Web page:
As I mentioned before, Villa Inez in on Lido, and it was SO REFRESHING to be there.  I'd been putting off heading out there; I went to Lido several times when I was here before, and loved spending a morning or an afternoon at the beach, but there were far fewer tourists here back then, and I had visions of beaches in China, where the sand AND the water are absolutely packed.  After all, Burano used to be a sleepy little island - when I went in 2001 I was pretty much the only tourist there, but this time, there were people everywhere with their freaking selfie-sticks.

So I walked straight across the island to the beach.  I had time before we started cooking.  I didn't have to go that far to tell that there was a difference.  Almost all the people I passed were living there - having a breakfast espresso and brioche, moving slowly and enjoying life, not taking shitloads of photos.  Out at the beach, there were a handful of people.  Admittedly, it was 9:30 in the bright and early, and I'm sure it was busier the later it got, but I don't do the beach in the afternoon, so this was good enough for me.

I went back the next day.  I was a little pissed at first - apparently I was too early for the first #2 vaporetto, and had to take linea 1 instead (which stops at every freaking point along the way.  I could have SWAM there faster than that!)  But it was a cool morning, and I had a chocolate brioche before hitting the beach, where I laid out my towel before walking into the water.  It was chilly, but I've been taking partly cold showers at Lorenzo's (mostly because it's so hot here that it actually feels good), so I adjusted quickly enough.  I relaxed, floating in the water, rocking to the rhythm of the waves, and when I decided I'd had enough, laid in the shade under a boardwalk (which, as far as I could tell was built for no other purpose than to throw shade) and read.  If that's not a great way to start a morning, I don't know what is.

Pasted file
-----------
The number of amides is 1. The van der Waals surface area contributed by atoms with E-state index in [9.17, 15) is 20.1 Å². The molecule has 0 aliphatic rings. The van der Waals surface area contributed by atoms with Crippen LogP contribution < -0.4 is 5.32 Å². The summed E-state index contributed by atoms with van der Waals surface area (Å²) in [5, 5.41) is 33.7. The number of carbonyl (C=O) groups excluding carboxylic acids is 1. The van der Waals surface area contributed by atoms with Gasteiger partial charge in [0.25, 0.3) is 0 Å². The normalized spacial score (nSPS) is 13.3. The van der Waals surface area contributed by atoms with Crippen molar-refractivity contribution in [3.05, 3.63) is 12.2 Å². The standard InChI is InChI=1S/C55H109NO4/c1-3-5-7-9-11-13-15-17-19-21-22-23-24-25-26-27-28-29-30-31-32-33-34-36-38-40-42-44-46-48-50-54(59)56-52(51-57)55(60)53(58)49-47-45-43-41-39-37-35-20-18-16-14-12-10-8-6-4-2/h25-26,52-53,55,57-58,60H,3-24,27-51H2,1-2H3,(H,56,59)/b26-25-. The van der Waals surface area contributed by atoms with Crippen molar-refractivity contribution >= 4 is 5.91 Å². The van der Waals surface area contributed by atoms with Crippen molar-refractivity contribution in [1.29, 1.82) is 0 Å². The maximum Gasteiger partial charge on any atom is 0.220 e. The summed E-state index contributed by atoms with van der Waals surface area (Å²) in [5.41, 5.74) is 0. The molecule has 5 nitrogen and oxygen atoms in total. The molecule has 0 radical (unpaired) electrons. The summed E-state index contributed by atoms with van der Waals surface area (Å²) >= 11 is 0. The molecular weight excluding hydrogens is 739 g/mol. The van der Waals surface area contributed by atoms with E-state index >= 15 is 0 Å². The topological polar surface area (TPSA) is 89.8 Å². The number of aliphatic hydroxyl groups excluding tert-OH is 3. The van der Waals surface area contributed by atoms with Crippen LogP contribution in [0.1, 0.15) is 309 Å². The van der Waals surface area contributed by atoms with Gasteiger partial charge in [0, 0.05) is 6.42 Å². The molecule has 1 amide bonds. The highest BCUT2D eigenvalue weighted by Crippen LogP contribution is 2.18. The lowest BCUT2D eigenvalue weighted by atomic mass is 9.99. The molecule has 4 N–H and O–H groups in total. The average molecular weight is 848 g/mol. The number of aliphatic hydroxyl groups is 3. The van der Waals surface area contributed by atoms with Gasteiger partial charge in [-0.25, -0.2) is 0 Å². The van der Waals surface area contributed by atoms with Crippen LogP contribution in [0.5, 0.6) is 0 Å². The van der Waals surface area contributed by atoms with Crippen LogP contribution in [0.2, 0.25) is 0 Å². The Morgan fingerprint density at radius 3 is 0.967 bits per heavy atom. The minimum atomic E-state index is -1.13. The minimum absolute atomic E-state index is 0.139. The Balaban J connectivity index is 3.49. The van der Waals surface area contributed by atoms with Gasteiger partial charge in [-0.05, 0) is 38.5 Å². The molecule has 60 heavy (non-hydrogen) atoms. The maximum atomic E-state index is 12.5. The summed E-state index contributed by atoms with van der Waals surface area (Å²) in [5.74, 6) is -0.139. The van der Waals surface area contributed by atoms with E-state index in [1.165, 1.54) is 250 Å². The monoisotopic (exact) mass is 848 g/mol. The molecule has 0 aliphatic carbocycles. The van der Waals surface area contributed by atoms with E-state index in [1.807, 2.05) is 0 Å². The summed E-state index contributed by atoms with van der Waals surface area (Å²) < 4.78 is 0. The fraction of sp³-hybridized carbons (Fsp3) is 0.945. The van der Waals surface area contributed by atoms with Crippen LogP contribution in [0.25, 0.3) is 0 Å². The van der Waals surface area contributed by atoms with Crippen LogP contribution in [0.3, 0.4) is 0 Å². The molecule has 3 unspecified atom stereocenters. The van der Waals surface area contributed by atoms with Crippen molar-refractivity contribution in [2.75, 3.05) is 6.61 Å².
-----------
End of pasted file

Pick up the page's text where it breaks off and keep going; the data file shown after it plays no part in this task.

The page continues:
A Night at the Opera

Is this the real life, or is it just fantasy???  11 out of 10 specialists in stuff agree that dwelling on the past is useless, and I try to listen to specialists, particularly when I've gone to the effort to make up statistics for them...thus I haven't made a huge deal out of the fact that I was originally a band geek.

As in, like, a GIGANTIC nerd.  

Yes, I went to band camp (I also played the flute, but I was in middle school, so no American Pie references, please).  

When I started college, I had every intention of growing up to be a concert flautist, and one of the classes you had to take was a listening lab, in which the classwork involved going to concerts.  The shows the conservatory put on were all free, if you got your ticket at least 24 hours ahead of time, and so suddenly all my dreams of being classy and going to the opera were coming TRUEEEEEEE!!!  Well, I eventually gave up on the whole musician thing (mostly because I couldn't actually get INTO the conservatory), but I still love going to the opera, even though sometimes the lovers need to just fucking DIE ALREADY so I can go home.